• 35mm 855.6mm2
  • 20.2 megapixels
  • ISO 100 - 25,600
  • 4/3 226.2mm2
  • 20.4 megapixels
  • ISO 200 - 25,600

Buy From

Differences

Canon 6D advantages over Olympus E-M1 II

  • Larger sensor
    35mm vs 4/3
    More sensor area. Bigger is (generally) better.
  • Bigger pixels
    ~ 6.54 vs 3.36 microns
    Better low-light and dynamic range (all else equal)
  • Fast startup
    ~0.50 vs 0.8 sec
    Faster startup lets you catch the moment
  • Higher effective ISO
    2,340 vs 1,312 iso
    Take photos in low light with less noise
  • Built-in GPS
    GPS vs None
    Geotag your photos
  • Longer stills battery life
    More info 1090 vs 440 shots
    Capture more photos
  • Top deck display
    Yes vs No
    Check settings with a screen on top of the camera
  • Has anti-aliasing filter
    Filter vs No Filter
    Reduces unsightly moiré in photos
  • Bigger JPEG buffer
    1250 vs 51 shots
    Take more JPEG shots before waiting (burst mode)
  • Higher extended ISO
    102400 vs 25600 ISO
    Higher extended ISO can give more low-light flexibility

Olympus E-M1 II advantages over Canon 6D

  • Tilt-swivel screen
    Tilt-swivel vs none
    Tilt and swivel the screen for maximum shooting flexibility
  • Focus peaking
    Peaker vs Non-peaker
    Your camera will highlight what's in focus
  • In-Camera Image Stabilization
    Yes vs No
    Reduces the effects of camera shake at slower shutter speeds
  • Shoot 4K video
    4K (DCI) vs 1080p
    Make sure you have a fast computer
  • Touchscreen
    Touch vs No touch
    Interact with your camera just like your smartphone
  • High resolution composite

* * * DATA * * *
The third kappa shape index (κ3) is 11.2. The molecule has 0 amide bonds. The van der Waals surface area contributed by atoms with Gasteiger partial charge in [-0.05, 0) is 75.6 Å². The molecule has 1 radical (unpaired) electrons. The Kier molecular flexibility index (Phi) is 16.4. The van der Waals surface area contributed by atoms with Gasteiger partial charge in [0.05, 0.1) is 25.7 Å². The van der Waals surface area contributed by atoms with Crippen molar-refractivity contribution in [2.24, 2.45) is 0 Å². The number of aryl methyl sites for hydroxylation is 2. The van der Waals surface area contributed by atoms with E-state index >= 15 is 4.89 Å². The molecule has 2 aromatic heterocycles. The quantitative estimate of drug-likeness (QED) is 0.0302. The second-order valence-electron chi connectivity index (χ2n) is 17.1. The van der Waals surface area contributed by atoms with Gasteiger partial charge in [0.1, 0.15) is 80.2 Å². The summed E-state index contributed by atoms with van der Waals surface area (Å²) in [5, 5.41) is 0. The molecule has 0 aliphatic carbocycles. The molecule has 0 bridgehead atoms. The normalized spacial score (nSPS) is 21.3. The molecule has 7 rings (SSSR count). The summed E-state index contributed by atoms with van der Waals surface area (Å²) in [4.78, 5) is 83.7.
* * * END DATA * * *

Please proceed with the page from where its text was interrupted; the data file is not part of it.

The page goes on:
Yes vs No
    Combine multiple shots to form a super hi-res version
  • On-sensor phase detect
    Yes vs No
    Usually improves live view and video AF performance
  • Newer
    2 years vs 6 years old
    Newer cameras often support more advanced features
  • Less shutter lag
    0.11 vs 0.29 sec
    Focus and take a photo quickly (wide angle)
  • Dual card slots
    Yes vs No
    Gives you more storage flexibility
  • Headphone jack
    Yes vs No
    Monitor audio recording while you shoot video
  • Lacks anti-aliasing filter
    No Filter vs Filter
    Enjoy sharper photos
  • Longer exposure
    60 vs 30 sec
    Long exposures for night shots
  • Faster JPEG shooting
    60.6 fps vs 4.4 fps
    Faster JPEG shooting (burst mode)
  • Faster RAW shooting
    60.6 fps vs 4.4 fps
    Faster RAW shooting in burst mode
  • Bigger RAW buffer
    51 vs 17 shots
    Larger buffer for RAW shots (burst mode)
  • Faster shutter
    1/32000 vs 1/4000 sec
    Shoot wide open in bright light

Similarities

Common Strengths

  • Eye-level viewfinder
    Both provide
    You'll be able to frame photos even when the sun is out
  • Built-in Wi-Fi
    Both provide
    Share your photos wirelessly
  • External Mic Jack
    Both provide
    Improved sound fidelity when shooting video
  • HDMI out
    Both provide
    Use HDMI output to monitor or review video
  • Hot shoe